As soon as I had the signed contract, I sent off thank you notes to Rob, Gayle, Pubs 1 & 2, and my AnnotationNation.com co-founder, Kate Maruyama, another champion of the book who helped see me through the hard days. The length of time for this book to get to press allowed me to largely detach from the outcome.
Five years. Seven years from the first draft. It’s a good thing I did not know how long it would take at the outset. You never know when a book’s time will come. Thanks to my Antioch cohort and our weekly Sunday check-ins since 2009, I see the ups and downs of fellow writers. I give and receive encouragement, celebrate victories, mourn defeats, and grouse over injustices. All of it keeps me going.
As with every career and every writer, every book has its own timeline. Connecting material with an agent or publisher has so much to do with things that are out of our control, such as timing, personal taste and the marketplace. Publication is great, but it’s still a crapshoot whether the world will take notice of any one book. The writing process, the literary community, the joy of finishing a book or film, and performing are the rewards that saw me through. My advice? Keep writing, keep submitting, keep supporting other writers and enjoy the ride.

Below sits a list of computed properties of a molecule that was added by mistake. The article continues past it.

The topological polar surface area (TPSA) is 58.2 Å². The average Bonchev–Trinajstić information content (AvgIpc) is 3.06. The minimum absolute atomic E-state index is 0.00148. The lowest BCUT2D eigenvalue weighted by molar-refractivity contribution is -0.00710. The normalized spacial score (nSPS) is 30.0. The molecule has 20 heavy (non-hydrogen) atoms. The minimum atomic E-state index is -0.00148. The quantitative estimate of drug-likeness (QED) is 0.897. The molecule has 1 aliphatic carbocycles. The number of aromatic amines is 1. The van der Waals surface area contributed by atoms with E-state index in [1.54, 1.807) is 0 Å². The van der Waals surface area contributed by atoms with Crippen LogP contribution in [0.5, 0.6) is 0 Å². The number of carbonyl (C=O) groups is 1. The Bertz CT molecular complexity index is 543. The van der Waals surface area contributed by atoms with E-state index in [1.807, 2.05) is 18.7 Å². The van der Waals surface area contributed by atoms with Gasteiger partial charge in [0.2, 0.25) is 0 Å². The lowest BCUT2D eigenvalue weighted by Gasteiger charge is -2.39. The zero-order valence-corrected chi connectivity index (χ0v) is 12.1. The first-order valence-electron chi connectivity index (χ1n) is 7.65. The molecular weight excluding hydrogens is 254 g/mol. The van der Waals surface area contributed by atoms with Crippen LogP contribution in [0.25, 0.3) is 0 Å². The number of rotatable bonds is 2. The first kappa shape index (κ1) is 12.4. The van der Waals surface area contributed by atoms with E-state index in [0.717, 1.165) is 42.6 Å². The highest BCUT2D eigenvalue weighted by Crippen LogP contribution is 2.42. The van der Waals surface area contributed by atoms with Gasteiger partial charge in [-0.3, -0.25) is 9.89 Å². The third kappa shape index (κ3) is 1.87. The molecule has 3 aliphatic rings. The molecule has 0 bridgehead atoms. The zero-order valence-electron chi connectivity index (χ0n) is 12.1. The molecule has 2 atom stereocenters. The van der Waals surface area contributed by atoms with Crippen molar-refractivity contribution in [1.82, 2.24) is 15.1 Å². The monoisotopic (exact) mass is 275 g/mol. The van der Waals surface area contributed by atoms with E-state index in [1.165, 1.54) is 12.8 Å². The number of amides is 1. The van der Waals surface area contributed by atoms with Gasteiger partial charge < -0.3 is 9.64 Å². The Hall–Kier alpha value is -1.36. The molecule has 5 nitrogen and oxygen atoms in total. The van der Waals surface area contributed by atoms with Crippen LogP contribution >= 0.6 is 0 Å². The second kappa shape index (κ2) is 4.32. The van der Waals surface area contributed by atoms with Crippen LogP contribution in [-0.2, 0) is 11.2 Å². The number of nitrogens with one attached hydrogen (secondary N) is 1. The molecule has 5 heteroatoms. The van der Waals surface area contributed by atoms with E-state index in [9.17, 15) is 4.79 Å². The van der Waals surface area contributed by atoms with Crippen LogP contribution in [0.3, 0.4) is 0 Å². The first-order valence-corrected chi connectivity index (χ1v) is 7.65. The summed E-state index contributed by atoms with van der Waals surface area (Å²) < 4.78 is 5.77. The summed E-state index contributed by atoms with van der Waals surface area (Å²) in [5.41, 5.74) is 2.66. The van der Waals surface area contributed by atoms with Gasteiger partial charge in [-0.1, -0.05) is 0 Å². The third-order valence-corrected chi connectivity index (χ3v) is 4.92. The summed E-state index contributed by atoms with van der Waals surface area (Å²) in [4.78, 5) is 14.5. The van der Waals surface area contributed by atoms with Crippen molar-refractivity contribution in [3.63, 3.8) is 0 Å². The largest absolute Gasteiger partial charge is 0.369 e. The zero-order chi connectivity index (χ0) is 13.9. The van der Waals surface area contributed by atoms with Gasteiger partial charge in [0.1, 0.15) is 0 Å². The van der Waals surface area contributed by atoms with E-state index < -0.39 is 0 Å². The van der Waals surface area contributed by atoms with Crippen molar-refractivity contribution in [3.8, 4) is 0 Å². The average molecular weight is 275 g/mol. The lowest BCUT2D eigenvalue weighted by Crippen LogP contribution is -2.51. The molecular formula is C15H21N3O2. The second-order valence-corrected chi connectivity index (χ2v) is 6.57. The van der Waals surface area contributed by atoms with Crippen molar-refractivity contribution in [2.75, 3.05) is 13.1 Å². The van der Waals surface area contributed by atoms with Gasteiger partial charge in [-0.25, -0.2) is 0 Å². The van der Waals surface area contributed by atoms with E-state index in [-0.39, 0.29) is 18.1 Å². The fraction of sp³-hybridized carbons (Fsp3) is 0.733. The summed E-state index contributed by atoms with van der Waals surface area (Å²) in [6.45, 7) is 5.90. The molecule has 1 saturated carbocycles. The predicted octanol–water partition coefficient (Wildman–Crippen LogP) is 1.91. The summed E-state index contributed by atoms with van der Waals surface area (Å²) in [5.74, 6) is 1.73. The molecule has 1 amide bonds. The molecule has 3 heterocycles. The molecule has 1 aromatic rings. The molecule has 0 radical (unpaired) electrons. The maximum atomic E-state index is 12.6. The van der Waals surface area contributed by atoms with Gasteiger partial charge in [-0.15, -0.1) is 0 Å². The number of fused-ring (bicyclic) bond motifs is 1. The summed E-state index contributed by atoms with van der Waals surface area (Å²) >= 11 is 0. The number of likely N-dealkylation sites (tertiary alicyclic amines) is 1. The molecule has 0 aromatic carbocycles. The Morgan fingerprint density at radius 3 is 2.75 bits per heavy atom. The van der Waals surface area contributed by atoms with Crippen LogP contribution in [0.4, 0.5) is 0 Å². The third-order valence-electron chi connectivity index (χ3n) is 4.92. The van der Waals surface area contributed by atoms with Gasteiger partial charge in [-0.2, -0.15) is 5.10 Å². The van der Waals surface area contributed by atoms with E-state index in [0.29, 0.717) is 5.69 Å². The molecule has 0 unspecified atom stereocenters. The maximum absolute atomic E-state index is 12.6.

Diane Sherlock is the author four novels and a non-fiction book on writing. Her work has appeared in a number of literary journals. Her flash fiction piece, The Green Bench, has been taught in workshops, including the Wesleyan Writers Conference, and adapted into a short film. She’s a member of SAG-AFTRA and alumnus of IO West. In addition, she worked as a freelance writer for several production companies. She lives in Los Angeles and is writing a memoir to help other incest survivors heal. Wrestling Alligators will be published by Martin Brown Publishers, LLC.